- The Native Americans in Philanthropy and the Biodiversity Funders Group launched a funding pledge to support tribal-led restoration and conservation efforts in the United States.
- Fifteen funders have already committed $102.5 million to support the Tribal Nations Conservation Pledge goals since its launch in March.
- Projects to benefit will be selected by funders and could include natural resource and conservation projects, regrants and tribal-led conservation NGOs working in direct partnership with tribes, among several others.
- Erik Stegman, the Native Americans in Philanthropy’s chief executive officer, said the pledge ensures that Indigenous groups continue to lead the way in conservation efforts in the U.S. as well as meet the vision of conserving 30% of U.S. land and waters by 2030.
Fifteen funders have committed $102.5 million over the next five years to support Indigenous-led restoration and conservation projects in the United States. This is occurring through the Native Americans in Philanthropy (NAP) and Biodiversity Funders Group (BFG) recently launched Tribal Nations Conservation Pledge.
Launched in March, the pledge calls on foundations and philanthropists to allocate a self-determined percentage of funds to support the biodiversity and conservation efforts of tribes, inter-tribal organizations, and tribal consortia, according to the two founding groups.
So far, the pledge has seen commitments from 15 groups, including the Alaska Conservation Foundation, Christensen Fund, Decolonizing Wealth Project, Doris Duke Charitable Foundation and Gordon and Betty Moore Foundation.
The NAP and BFG both say they are hopeful that more funders will commit to the pledge.
The pledge is designed to make it easier for funders to invest in tribal-led conservation efforts as well as increase philanthropic support for these types of initiatives, Erik Stegman, Native Americans in Philanthropy CEO, told Mongabay via email. Funders can also donate directly to the fund.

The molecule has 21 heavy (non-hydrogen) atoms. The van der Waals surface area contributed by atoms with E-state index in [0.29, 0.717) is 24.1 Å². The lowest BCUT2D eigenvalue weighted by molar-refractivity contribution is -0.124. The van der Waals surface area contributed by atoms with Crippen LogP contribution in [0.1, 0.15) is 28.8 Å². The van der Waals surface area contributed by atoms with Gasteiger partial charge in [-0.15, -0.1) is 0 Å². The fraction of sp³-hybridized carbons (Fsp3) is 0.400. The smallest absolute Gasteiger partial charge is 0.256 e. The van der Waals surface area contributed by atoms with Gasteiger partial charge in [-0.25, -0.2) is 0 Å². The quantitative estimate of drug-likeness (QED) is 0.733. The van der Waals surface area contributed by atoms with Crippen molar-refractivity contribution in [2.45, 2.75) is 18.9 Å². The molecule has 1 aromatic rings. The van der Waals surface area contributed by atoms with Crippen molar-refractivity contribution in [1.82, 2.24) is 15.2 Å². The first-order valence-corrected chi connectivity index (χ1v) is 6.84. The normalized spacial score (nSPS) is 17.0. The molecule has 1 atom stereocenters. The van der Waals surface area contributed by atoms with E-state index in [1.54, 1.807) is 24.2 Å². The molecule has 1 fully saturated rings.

Funders have the prerogative to select projects that will benefit from the pledge. These could include Indigenous-led natural resource and conservation projects, programs that regrant and offer technical assistance, tribal-led conservation NGOs working in direct partnership with tribes, and nonprofit fiscal agents recommended by a tribal nation for natural resource and conservation projects. Tribes developing co-stewardship and co-management projects with the federal government can also benefit.
Funders have not yet announced the projects to benefit from increased financing.
However, Stegman added that NAP and BFG will work directly with each individual funder to support impactful investments. The two pledge founders have also established a Tribal Nations Funding Collaborative — a tribal-led support system and forum for funders who participate to share knowledge and quickly move resources to various tribes.
According to recent studies, Indigenous peoples are forefront of the climate and biodiversity crises, and although they are recognized as stewards of 80% of the planet’s biodiversity, they have received limited funding for conservation efforts throughout the years. This includes within the United States. The two pledge founders noted that the collaboration of funders represents a shift in philanthropic support for tribal-led solutions in conservation work, as less than 0.5% of philanthropic dollars have been allocated to Native American communities, and fewer of those dollars have gone toward Indigenous-led conservation.